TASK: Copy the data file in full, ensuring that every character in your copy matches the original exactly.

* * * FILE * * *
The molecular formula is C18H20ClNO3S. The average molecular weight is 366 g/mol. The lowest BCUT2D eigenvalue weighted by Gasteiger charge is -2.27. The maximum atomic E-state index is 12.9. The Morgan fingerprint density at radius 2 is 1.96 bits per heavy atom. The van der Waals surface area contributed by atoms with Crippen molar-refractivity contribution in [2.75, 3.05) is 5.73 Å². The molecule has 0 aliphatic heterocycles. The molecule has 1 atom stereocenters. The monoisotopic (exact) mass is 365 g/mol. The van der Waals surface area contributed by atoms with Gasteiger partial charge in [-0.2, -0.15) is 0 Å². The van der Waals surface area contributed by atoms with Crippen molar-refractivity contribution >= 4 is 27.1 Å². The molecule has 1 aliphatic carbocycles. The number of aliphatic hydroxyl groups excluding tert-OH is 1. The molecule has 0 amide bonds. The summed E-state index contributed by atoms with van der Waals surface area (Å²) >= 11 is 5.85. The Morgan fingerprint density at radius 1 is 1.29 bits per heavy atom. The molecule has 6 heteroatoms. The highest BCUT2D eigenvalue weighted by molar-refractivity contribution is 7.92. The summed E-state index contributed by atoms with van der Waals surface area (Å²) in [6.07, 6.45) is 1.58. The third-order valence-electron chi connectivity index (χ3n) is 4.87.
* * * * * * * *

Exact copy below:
The molecular formula is C18H20ClNO3S. The average molecular weight is 366 g/mol. The lowest BCUT2D eigenvalue weighted by Gasteiger charge is -2.27. The maximum atomic E-state index is 12.9. The Morgan fingerprint density at radius 2 is 1.96 bits per heavy atom. The van der Waals surface area contributed by atoms with Crippen molar-refractivity contribution in [2.75, 3.05) is 5.73 Å². The molecule has 0 aliphatic heterocycles. The molecule has 1 atom stereocenters. The monoisotopic (exact) mass is 365 g/mol. The van der Waals surface area contributed by atoms with Gasteiger partial charge in [-0.2, -0.15) is 0 Å². The van der Waals surface area contributed by atoms with Crippen molar-refractivity contribution >= 4 is 27.1 Å². The molecule has 1 aliphatic carbocycles. The number of aliphatic hydroxyl groups excluding tert-OH is 1. The molecule has 0 amide bonds. The summed E-state index contributed by atoms with van der Waals surface area (Å²) >= 11 is 5.85. The Morgan fingerprint density at radius 1 is 1.29 bits per heavy atom. The molecule has 6 heteroatoms. The highest BCUT2D eigenvalue weighted by molar-refractivity contribution is 7.92. The summed E-state index contributed by atoms with van der Waals surface area (Å²) in [6.07, 6.45) is 1.58. The third-order valence-electron chi connectivity index (χ3n) is 4.87.